Eye opening report on Haitian sanitation and what the future holds
The International Federation International Federation Red Cross and Red Crescent Societies (IFRC) realease a 24 page report titled Haiti: From sustaining lives to sustainable solutions –the challenge of sanitation in July 2010 Special report, six months on • July 2010
Contents are follows
- Top line messages
- Before the earthquake Tentative steps in the face of chronic under-development
- It’s a dirty job,but somebody has to do it – Case Study
- Six months on: notable achievements, but substitution is not the answer
- Hygiene promotion at Camp La Piste Case Study
- Sanitation technicians –doing the work that nobody else wants to do Case Study
- The challenges of the next 6–12 months Taking the frst steps towards sustainable sanitation solutions
- Making it fun to learn about hygiene Case Study
- Cleaning up the camps Case Study
- The next ten years Innovation is the key
- Haiti earthquake operation in figures
The Top line message is as follows
- Sanitation saves lives. Without it, there is a risk of a secondary disaster, in which the people who have survived the earthquake could succumb to preventable disease.
- The IFRC is calling on the international community to recognize sanitation as one of the absolute priorities in Haiti’s reconstruction, and to ensure that sufficient resources are devoted to it.
- The current situation is not sustainable. The IFRC and other agencies providing water and sanitation services on behalf of the Haitian authorities are currently stretched beyond their capacity and mandate.
- Haitian authorities must receive funding and support to build their capacities to provide the improved sanitation services the Haitian population needs and deserves.
- Access to appropriate sanitation is also a dignity and protection issue, particularly for women and children. Community participation is essential to identify ways to ensure that people feel safe when using sanitation facilities – toilets and showers – both at night and in the day.
- Innovative solutions for future sanitation provision are needed. For example research is needed into potential solutions such as small bore sewerage, large-scale composting of waste, or
establishing biogas production.
They go on to say in (footnotes are remove here but are in original pdf)
“…Six months on, a large proportion of sanitation services (and two-thirds of the water trucking) continue to be provided by international partners. This is notsustainable. The IFRC calls upon the international community to recognize sanitation as one of the absolute priorities in Haiti’s reconstruction and ensure that sufficient resources are devoted to it….”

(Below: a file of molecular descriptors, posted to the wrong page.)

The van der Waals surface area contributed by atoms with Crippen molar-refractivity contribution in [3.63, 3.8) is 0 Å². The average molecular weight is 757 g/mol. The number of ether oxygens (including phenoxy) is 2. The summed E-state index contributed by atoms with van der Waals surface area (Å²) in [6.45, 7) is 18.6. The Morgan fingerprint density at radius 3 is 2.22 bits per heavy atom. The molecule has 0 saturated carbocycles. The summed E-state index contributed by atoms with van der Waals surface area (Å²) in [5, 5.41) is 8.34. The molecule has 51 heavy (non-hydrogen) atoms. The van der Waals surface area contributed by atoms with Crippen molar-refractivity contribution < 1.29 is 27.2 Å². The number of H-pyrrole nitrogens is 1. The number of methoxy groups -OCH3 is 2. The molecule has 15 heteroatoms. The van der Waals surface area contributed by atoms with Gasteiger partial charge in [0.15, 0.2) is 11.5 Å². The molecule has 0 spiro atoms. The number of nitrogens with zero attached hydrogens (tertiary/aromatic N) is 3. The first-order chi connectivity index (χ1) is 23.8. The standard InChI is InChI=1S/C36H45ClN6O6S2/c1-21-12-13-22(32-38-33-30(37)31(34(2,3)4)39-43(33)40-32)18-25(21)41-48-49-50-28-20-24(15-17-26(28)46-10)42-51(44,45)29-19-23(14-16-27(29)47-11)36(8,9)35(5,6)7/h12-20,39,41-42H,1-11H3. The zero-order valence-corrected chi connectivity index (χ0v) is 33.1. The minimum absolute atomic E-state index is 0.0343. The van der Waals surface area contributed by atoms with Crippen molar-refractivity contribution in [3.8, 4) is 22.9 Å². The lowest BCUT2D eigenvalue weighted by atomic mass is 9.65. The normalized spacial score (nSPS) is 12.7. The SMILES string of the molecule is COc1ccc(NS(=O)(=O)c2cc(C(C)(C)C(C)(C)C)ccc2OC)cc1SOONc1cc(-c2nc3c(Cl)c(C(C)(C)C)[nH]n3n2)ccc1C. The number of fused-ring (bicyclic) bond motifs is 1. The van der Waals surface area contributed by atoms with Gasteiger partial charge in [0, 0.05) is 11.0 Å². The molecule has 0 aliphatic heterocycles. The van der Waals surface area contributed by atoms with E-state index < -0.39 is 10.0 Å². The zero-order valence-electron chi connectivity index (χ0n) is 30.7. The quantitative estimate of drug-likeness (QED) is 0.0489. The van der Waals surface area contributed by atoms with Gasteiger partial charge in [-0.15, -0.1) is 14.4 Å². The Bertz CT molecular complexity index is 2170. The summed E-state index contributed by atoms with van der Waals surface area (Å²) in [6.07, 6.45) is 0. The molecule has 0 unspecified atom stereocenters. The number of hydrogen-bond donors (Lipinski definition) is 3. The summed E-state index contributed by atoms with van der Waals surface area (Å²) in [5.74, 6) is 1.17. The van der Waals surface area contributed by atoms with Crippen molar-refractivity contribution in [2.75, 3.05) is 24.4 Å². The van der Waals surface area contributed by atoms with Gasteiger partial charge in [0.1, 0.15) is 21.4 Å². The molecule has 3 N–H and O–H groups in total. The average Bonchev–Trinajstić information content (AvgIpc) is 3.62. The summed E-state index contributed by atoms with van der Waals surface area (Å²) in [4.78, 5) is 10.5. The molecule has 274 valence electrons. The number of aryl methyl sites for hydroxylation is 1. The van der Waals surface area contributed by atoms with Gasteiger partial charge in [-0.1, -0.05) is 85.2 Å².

“…Before the earthquake, safe water access was amongst the lowest in Latin America and the Caribbean, nwhilst access to sanitation was amongst the lowest
in the world… ”
“…Whilst the IFRC works mainly in larger camps and neighbourhoods, other agencies and NGOs are working in small camps that are not accessible to
larger de-sludging machines. They have also taken this “improve on what exists” approach, consulting with camp dwellers to learn and build upon their own practices. They are currently piloting a number of different options. These include field-testing the distribution and safe collection of biodegradable bags in locations where there appears to be no other viable solution (for example, no space for more conventional toilets), installing toilets that use little or no water, and investigating options to introduce manual de-sludging pumps that would improve upon the bayacou system of toilet clearance used prior to the earthquake…..”
“There are huge challenges in meeting the long-term sanitation needs for Haiti, but at the same time great opportunities exist to make substantial improvements
to the sanitary environment of Port-au-Prince and beyond. The key is to support the Haitian authorities in investigating and putting in place pioneering sanitation solutions. The crucial starting point is to ensure that equal importance, support and funding is channeled to sanitation as well as the provision of water in tackling the long-term rebuilding of Haiti…”
“…Investment in formative research is needed now in areas such as the barriers and motivational factors to achieving improved sanitation within Haitian society,
the ability and willingness to pay for it, and whether there is an openness to adopt innovations such as the agricultural use of human-derived fertiliser or the conversion of excreta into energy through biogas production. All these issues must be properly researched, together with a better understanding in how to carry out urban mass sanitation, given that most experience to date stems from rural and peri-urban situations.
Haiti is still in the first phase of recovering from the devastating effects of the 12 January earthquake, but now is the time to look forward – to the next six months and also to the next 10 or 20 years. The decisions made now will have the most profound influence in helping the country deliver a prosperous future for its citizens. Making sure that sanitation is given equal priority and funding
to the provision of water – and seizing opportunities to put in place innovative long-term approaches to solid and human waste management in Haiti requires immediate action, research and planning.”